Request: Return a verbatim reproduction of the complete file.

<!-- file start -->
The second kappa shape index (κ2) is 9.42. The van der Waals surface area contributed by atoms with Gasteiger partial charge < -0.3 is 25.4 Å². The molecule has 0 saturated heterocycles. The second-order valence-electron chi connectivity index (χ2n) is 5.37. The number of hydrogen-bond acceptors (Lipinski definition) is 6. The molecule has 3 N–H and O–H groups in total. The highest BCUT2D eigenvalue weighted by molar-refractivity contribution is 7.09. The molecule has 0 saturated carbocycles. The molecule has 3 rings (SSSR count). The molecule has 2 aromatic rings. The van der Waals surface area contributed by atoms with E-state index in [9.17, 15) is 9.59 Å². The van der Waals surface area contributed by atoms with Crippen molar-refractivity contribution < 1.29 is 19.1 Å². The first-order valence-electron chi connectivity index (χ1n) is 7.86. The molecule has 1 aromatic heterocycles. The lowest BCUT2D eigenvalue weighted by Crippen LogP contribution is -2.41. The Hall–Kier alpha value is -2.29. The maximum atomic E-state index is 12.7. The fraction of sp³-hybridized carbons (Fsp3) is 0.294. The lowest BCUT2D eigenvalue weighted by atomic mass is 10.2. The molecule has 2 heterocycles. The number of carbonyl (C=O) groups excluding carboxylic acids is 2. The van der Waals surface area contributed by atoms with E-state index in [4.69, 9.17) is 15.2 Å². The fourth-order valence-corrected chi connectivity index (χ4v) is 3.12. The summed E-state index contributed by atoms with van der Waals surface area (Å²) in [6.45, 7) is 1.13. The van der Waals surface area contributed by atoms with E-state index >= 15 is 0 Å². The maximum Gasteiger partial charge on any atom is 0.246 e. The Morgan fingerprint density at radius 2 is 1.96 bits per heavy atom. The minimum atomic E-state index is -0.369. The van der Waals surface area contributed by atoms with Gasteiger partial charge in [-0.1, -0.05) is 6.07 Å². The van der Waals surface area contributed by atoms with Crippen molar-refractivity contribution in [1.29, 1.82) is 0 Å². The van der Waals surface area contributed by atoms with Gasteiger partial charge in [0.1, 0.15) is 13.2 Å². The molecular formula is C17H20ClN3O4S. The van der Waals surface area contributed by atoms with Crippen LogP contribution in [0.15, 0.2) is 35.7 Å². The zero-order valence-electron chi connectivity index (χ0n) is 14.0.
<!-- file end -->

The second kappa shape index (κ2) is 9.42. The van der Waals surface area contributed by atoms with Gasteiger partial charge < -0.3 is 25.4 Å². The molecule has 0 saturated heterocycles. The second-order valence-electron chi connectivity index (χ2n) is 5.37. The number of hydrogen-bond acceptors (Lipinski definition) is 6. The molecule has 3 N–H and O–H groups in total. The highest BCUT2D eigenvalue weighted by molar-refractivity contribution is 7.09. The molecule has 0 saturated carbocycles. The molecule has 3 rings (SSSR count). The molecule has 2 aromatic rings. The van der Waals surface area contributed by atoms with E-state index in [9.17, 15) is 9.59 Å². The van der Waals surface area contributed by atoms with Crippen molar-refractivity contribution < 1.29 is 19.1 Å². The first-order valence-electron chi connectivity index (χ1n) is 7.86. The molecule has 1 aromatic heterocycles. The lowest BCUT2D eigenvalue weighted by Crippen LogP contribution is -2.41. The Hall–Kier alpha value is -2.29. The maximum atomic E-state index is 12.7. The fraction of sp³-hybridized carbons (Fsp3) is 0.294. The lowest BCUT2D eigenvalue weighted by atomic mass is 10.2. The molecule has 2 heterocycles. The number of carbonyl (C=O) groups excluding carboxylic acids is 2. The van der Waals surface area contributed by atoms with E-state index in [4.69, 9.17) is 15.2 Å². The fourth-order valence-corrected chi connectivity index (χ4v) is 3.12. The summed E-state index contributed by atoms with van der Waals surface area (Å²) in [6.45, 7) is 1.13. The van der Waals surface area contributed by atoms with E-state index >= 15 is 0 Å². The maximum Gasteiger partial charge on any atom is 0.246 e. The Morgan fingerprint density at radius 2 is 1.96 bits per heavy atom. The minimum atomic E-state index is -0.369. The van der Waals surface area contributed by atoms with Gasteiger partial charge in [-0.1, -0.05) is 6.07 Å². The van der Waals surface area contributed by atoms with Crippen molar-refractivity contribution in [1.29, 1.82) is 0 Å². The van der Waals surface area contributed by atoms with Gasteiger partial charge in [0.1, 0.15) is 13.2 Å². The molecular formula is C17H20ClN3O4S. The van der Waals surface area contributed by atoms with Crippen LogP contribution in [0.15, 0.2) is 35.7 Å². The zero-order valence-electron chi connectivity index (χ0n) is 14.0.